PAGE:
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From Gilles Sadowski <>
Subject Re: [math] 902 Optimizers should return best discovered value in case of TooManyEvaluationsException
Date Tue, 20 Nov 2012 03:05:30 GMT

[Please do not top-post.]

On Mon, Nov 19, 2012 at 09:17:39PM -0500, Konstantin Berlin wrote:
> That would solve the problem. Seems a bit messy though, since you now have two conflicting
stopping conditions, one you provide in the checker implementation, the other in the function
call. I am not clear why if you are throwing an exception you don't provide more information
inside it, so the user can adjust their logic based on it.

I rather think that it is a straightforward usage of the current API.
[And it is much cleaner to always get the result as the output of the

Why "conflicting"? One is assimilated to a solution (as you requested) and
the other will generate an exception (signalling a failure).

As already pointed out, the exception is not the best place to store this
information: in CM, exceptions are assumed to signal incompatibilites of the
input to a method and that method's expectations.

> Also, it seems like some classes, like CMAESOptimizer, also take number iterations in
their constructor.

IMO, that's a bug:
[See my remark in the other thread that was started to deal with your request
(with subject "Making last iteration data available when iterative algorithms
fail to converge").]

Best regards,

> On Nov 19, 2012, at 7:36 PM, Gilles Sadowski <> wrote:
> > Hello.
> > 
> > On Mon, Nov 19, 2012 at 04:47:08PM -0500, Bruce A Johnson wrote:
> >> On Nov 17, 2012, at 6:57 PM, Konstantin Berlin wrote:
> >> 
> >>> There are numerous examples when the optimization might not have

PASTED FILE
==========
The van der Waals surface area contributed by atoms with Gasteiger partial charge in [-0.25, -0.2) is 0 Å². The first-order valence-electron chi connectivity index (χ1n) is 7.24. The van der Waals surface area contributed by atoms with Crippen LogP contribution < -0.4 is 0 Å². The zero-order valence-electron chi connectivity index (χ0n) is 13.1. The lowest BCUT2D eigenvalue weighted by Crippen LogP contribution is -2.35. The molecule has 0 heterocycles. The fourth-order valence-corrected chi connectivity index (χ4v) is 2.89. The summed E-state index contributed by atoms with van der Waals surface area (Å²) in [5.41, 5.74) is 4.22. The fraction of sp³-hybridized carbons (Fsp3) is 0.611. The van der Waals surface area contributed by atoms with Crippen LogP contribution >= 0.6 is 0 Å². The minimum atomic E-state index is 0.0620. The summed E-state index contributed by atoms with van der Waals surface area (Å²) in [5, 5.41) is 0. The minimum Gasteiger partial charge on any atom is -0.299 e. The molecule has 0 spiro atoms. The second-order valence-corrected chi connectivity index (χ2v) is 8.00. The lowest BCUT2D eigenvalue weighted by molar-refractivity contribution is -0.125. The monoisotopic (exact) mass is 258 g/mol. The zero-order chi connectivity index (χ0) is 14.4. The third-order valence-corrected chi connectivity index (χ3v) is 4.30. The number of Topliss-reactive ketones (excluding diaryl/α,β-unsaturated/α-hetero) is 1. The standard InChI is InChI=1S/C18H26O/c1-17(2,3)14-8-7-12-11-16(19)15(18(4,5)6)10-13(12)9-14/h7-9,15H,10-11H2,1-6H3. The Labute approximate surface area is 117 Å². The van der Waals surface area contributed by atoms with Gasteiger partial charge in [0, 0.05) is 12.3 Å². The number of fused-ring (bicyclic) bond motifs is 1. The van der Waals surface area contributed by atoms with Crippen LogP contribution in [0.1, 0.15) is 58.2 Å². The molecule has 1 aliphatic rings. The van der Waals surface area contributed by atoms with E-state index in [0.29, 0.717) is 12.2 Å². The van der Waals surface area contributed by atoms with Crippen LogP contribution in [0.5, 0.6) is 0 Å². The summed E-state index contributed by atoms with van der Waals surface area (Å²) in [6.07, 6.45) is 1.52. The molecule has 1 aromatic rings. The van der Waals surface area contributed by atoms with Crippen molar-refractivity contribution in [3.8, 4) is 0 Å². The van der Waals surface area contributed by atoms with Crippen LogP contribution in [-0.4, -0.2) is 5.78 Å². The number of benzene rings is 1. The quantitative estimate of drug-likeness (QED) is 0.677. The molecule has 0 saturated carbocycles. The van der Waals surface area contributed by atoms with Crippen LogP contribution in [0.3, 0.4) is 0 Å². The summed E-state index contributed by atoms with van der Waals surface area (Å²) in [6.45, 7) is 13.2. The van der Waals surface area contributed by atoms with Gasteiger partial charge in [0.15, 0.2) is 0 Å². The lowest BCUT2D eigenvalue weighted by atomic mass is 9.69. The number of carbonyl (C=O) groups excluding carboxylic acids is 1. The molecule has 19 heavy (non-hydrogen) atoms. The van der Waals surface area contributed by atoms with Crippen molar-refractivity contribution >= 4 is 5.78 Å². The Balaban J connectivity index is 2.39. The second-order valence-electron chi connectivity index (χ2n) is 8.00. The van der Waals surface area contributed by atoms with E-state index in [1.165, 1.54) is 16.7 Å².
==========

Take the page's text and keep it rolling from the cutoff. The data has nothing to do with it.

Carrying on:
> >>> converged to the stopping condition, but the minimum discovered point
> >>> is better than the starting point that was initially provided. The
> >>> user should have the ability to at least decide if it is good enough,
> >>> or use it as a starting point into a different optimization run. This
> >>> is the behavior that most optimizers have, including MATLAB.
> >>> 
> >>> This functionality important when you have a time constraint, where any
improvement in result is better than no information at all. There are also non-convex regions
of a function where the convergence rate is very slow, and you might want to stop.
> >>> 
> >>> A simple modification for now is to just let
> >>> org.apache.commons.math3.exception.TooManyEvaluationsException contain
> >>> within it the best found solution so far.
> >>> 
> >> 
> >> I agree that there are many situations where one is constrained by the amount
of resources one can throw at a problem and the user would like the best solution given those
resources (here, the maximum number of iterations) so I fully support a solution that lets
us get the best solution that has been achieved.  I wonder if it is possible, instead of using
the exception, to specify a convergence checker that checks not only the tolerances, but could
instead return success if the maximum number of iterations has been exceeded.  I realize this
will look inappropriate to some, but using the convergence checker in this way would be entirely
up to the person calling it.  If you can get back the number of iterations used, then presumably
if that is equal to the max  you'll know it hasn't really converged. 
> > 
> > Your proposal is brilliant: problem solved (IMHO)!
> > The convergence checkers are there to allow users to define their notion
> > of convergence; and the API provides the current iteration count.
> > 
> > We could add this feature in CM's "Simple...Checker" implementations by
> > adding one constructor (and an if-block in the "converged" method) without
> > touching the optimizers.
> > The user who passes such a checker will indeed be aware of the implication:
> > the algorithm might quietly terminate before reaching the optimal solution.
> > 
> > Shall I
> > 1. resolve the issue as "Not a Problem" (the user should implement his own
> >   custom checker) or
> > 2. add the constructors in the checkers defined within CM and resolve as
> >   "Fixed"?
> > 
> > 
> > Regards,
> > Gilles
> > 

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